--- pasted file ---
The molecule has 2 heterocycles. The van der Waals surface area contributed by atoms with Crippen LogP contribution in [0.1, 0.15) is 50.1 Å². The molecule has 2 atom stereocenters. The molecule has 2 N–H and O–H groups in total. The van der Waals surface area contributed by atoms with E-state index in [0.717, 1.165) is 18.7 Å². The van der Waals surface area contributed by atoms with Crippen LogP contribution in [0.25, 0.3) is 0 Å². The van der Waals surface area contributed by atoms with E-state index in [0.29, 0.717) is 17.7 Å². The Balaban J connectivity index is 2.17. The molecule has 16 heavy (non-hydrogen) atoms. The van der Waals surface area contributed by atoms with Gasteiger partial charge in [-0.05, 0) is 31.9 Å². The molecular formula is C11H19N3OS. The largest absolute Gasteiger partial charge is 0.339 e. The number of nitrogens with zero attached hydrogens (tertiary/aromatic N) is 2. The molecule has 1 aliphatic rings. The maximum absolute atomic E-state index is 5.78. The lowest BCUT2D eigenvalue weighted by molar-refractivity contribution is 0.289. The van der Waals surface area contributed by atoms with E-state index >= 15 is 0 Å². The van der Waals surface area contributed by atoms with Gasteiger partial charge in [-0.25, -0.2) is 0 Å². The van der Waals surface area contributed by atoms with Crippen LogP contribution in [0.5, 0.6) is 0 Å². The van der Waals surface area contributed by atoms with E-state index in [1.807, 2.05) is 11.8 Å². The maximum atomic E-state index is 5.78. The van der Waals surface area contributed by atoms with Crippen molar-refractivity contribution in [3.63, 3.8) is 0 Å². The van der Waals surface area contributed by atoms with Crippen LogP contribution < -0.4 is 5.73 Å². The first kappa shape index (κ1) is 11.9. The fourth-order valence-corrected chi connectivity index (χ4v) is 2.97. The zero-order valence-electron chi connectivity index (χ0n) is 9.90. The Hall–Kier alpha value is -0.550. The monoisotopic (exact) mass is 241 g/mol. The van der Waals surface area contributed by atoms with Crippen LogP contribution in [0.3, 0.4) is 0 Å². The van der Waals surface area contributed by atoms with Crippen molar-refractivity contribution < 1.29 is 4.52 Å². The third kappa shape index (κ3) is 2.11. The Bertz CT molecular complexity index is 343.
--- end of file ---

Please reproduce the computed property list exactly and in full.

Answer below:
The molecule has 2 heterocycles. The van der Waals surface area contributed by atoms with Crippen LogP contribution in [0.1, 0.15) is 50.1 Å². The molecule has 2 atom stereocenters. The molecule has 2 N–H and O–H groups in total. The van der Waals surface area contributed by atoms with E-state index in [0.717, 1.165) is 18.7 Å². The van der Waals surface area contributed by atoms with Crippen LogP contribution in [0.25, 0.3) is 0 Å². The van der Waals surface area contributed by atoms with E-state index in [0.29, 0.717) is 17.7 Å². The Balaban J connectivity index is 2.17. The molecule has 16 heavy (non-hydrogen) atoms. The van der Waals surface area contributed by atoms with Gasteiger partial charge in [-0.05, 0) is 31.9 Å². The molecular formula is C11H19N3OS. The largest absolute Gasteiger partial charge is 0.339 e. The number of nitrogens with zero attached hydrogens (tertiary/aromatic N) is 2. The molecule has 1 aliphatic rings. The maximum absolute atomic E-state index is 5.78. The lowest BCUT2D eigenvalue weighted by molar-refractivity contribution is 0.289. The van der Waals surface area contributed by atoms with E-state index >= 15 is 0 Å². The van der Waals surface area contributed by atoms with Gasteiger partial charge in [-0.25, -0.2) is 0 Å². The van der Waals surface area contributed by atoms with Crippen LogP contribution in [0.5, 0.6) is 0 Å². The van der Waals surface area contributed by atoms with E-state index in [1.807, 2.05) is 11.8 Å². The maximum atomic E-state index is 5.78. The van der Waals surface area contributed by atoms with Crippen molar-refractivity contribution in [3.63, 3.8) is 0 Å². The van der Waals surface area contributed by atoms with Crippen LogP contribution < -0.4 is 5.73 Å². The first kappa shape index (κ1) is 11.9. The fourth-order valence-corrected chi connectivity index (χ4v) is 2.97. The zero-order valence-electron chi connectivity index (χ0n) is 9.90. The Hall–Kier alpha value is -0.550. The monoisotopic (exact) mass is 241 g/mol. The van der Waals surface area contributed by atoms with Crippen LogP contribution in [0.3, 0.4) is 0 Å². The van der Waals surface area contributed by atoms with Crippen molar-refractivity contribution < 1.29 is 4.52 Å². The third kappa shape index (κ3) is 2.11. The Bertz CT molecular complexity index is 343.